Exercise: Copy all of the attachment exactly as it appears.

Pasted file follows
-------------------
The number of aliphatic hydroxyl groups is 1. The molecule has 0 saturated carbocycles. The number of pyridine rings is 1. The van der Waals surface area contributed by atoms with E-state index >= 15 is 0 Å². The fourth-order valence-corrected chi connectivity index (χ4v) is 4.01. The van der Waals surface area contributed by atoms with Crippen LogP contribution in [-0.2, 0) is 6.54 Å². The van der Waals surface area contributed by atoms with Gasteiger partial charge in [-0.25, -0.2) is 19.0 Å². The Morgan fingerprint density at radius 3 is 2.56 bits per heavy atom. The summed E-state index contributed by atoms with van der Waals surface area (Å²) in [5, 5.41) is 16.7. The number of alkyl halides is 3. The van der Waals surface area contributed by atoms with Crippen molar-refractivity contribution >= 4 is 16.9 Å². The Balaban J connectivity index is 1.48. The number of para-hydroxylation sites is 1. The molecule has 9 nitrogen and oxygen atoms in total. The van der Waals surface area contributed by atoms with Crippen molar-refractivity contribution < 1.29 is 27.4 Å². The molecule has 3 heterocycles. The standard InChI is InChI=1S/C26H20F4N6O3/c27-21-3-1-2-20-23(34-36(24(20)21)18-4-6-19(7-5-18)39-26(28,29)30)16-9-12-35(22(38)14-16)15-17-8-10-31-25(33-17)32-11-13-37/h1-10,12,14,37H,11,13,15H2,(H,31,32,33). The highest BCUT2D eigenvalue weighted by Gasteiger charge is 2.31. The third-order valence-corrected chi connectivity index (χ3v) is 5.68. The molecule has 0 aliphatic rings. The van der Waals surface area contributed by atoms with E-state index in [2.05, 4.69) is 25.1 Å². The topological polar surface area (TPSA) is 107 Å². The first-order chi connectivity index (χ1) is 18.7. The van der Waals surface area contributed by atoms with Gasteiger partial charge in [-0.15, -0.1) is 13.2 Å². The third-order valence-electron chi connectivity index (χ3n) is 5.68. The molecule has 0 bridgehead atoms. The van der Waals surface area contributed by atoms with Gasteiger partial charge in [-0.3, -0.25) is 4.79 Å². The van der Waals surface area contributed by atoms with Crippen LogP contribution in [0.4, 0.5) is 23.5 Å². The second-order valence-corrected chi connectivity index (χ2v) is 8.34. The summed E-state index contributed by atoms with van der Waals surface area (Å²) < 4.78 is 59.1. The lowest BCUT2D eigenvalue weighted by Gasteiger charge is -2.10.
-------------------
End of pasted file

The number of aliphatic hydroxyl groups is 1. The molecule has 0 saturated carbocycles. The number of pyridine rings is 1. The van der Waals surface area contributed by atoms with E-state index >= 15 is 0 Å². The fourth-order valence-corrected chi connectivity index (χ4v) is 4.01. The van der Waals surface area contributed by atoms with Crippen LogP contribution in [-0.2, 0) is 6.54 Å². The van der Waals surface area contributed by atoms with Gasteiger partial charge in [-0.25, -0.2) is 19.0 Å². The Morgan fingerprint density at radius 3 is 2.56 bits per heavy atom. The summed E-state index contributed by atoms with van der Waals surface area (Å²) in [5, 5.41) is 16.7. The number of alkyl halides is 3. The van der Waals surface area contributed by atoms with Crippen molar-refractivity contribution >= 4 is 16.9 Å². The Balaban J connectivity index is 1.48. The number of para-hydroxylation sites is 1. The molecule has 9 nitrogen and oxygen atoms in total. The van der Waals surface area contributed by atoms with Crippen molar-refractivity contribution < 1.29 is 27.4 Å². The molecule has 3 heterocycles. The standard InChI is InChI=1S/C26H20F4N6O3/c27-21-3-1-2-20-23(34-36(24(20)21)18-4-6-19(7-5-18)39-26(28,29)30)16-9-12-35(22(38)14-16)15-17-8-10-31-25(33-17)32-11-13-37/h1-10,12,14,37H,11,13,15H2,(H,31,32,33). The highest BCUT2D eigenvalue weighted by Gasteiger charge is 2.31. The third-order valence-corrected chi connectivity index (χ3v) is 5.68. The molecule has 0 aliphatic rings. The van der Waals surface area contributed by atoms with E-state index in [2.05, 4.69) is 25.1 Å². The topological polar surface area (TPSA) is 107 Å². The first-order chi connectivity index (χ1) is 18.7. The van der Waals surface area contributed by atoms with Gasteiger partial charge in [-0.15, -0.1) is 13.2 Å². The third-order valence-electron chi connectivity index (χ3n) is 5.68. The molecule has 0 bridgehead atoms. The van der Waals surface area contributed by atoms with Gasteiger partial charge in [-0.3, -0.25) is 4.79 Å². The van der Waals surface area contributed by atoms with Crippen LogP contribution in [0.4, 0.5) is 23.5 Å². The second-order valence-corrected chi connectivity index (χ2v) is 8.34. The summed E-state index contributed by atoms with van der Waals surface area (Å²) < 4.78 is 59.1. The lowest BCUT2D eigenvalue weighted by Gasteiger charge is -2.10.